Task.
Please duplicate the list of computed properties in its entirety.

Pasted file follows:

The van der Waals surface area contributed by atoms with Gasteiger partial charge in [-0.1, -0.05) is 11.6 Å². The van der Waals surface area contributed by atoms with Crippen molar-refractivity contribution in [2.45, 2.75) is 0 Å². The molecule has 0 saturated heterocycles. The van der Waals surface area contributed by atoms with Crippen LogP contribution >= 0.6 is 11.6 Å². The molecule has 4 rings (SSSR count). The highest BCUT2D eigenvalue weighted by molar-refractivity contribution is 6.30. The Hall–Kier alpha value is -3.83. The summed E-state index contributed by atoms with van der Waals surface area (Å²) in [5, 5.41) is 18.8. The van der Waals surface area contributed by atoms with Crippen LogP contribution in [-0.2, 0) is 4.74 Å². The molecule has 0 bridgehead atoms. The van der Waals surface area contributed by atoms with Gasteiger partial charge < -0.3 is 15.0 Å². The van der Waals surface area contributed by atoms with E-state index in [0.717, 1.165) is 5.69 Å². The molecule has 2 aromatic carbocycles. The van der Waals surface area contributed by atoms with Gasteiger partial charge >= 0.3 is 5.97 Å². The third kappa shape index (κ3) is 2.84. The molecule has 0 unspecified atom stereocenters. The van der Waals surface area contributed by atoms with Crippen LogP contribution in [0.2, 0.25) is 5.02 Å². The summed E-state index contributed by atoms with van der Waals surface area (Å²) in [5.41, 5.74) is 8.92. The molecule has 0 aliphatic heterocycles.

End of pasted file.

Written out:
The van der Waals surface area contributed by atoms with Gasteiger partial charge in [-0.1, -0.05) is 11.6 Å². The van der Waals surface area contributed by atoms with Crippen molar-refractivity contribution in [2.45, 2.75) is 0 Å². The molecule has 0 saturated heterocycles. The van der Waals surface area contributed by atoms with Crippen LogP contribution >= 0.6 is 11.6 Å². The molecule has 4 rings (SSSR count). The highest BCUT2D eigenvalue weighted by molar-refractivity contribution is 6.30. The Hall–Kier alpha value is -3.83. The summed E-state index contributed by atoms with van der Waals surface area (Å²) in [5, 5.41) is 18.8. The van der Waals surface area contributed by atoms with Crippen LogP contribution in [-0.2, 0) is 4.74 Å². The molecule has 0 bridgehead atoms. The van der Waals surface area contributed by atoms with Gasteiger partial charge < -0.3 is 15.0 Å². The van der Waals surface area contributed by atoms with E-state index in [0.717, 1.165) is 5.69 Å². The molecule has 2 aromatic carbocycles. The van der Waals surface area contributed by atoms with Gasteiger partial charge >= 0.3 is 5.97 Å². The third kappa shape index (κ3) is 2.84. The molecule has 0 unspecified atom stereocenters. The van der Waals surface area contributed by atoms with Crippen LogP contribution in [0.2, 0.25) is 5.02 Å². The summed E-state index contributed by atoms with van der Waals surface area (Å²) in [5.41, 5.74) is 8.92. The molecule has 0 aliphatic heterocycles.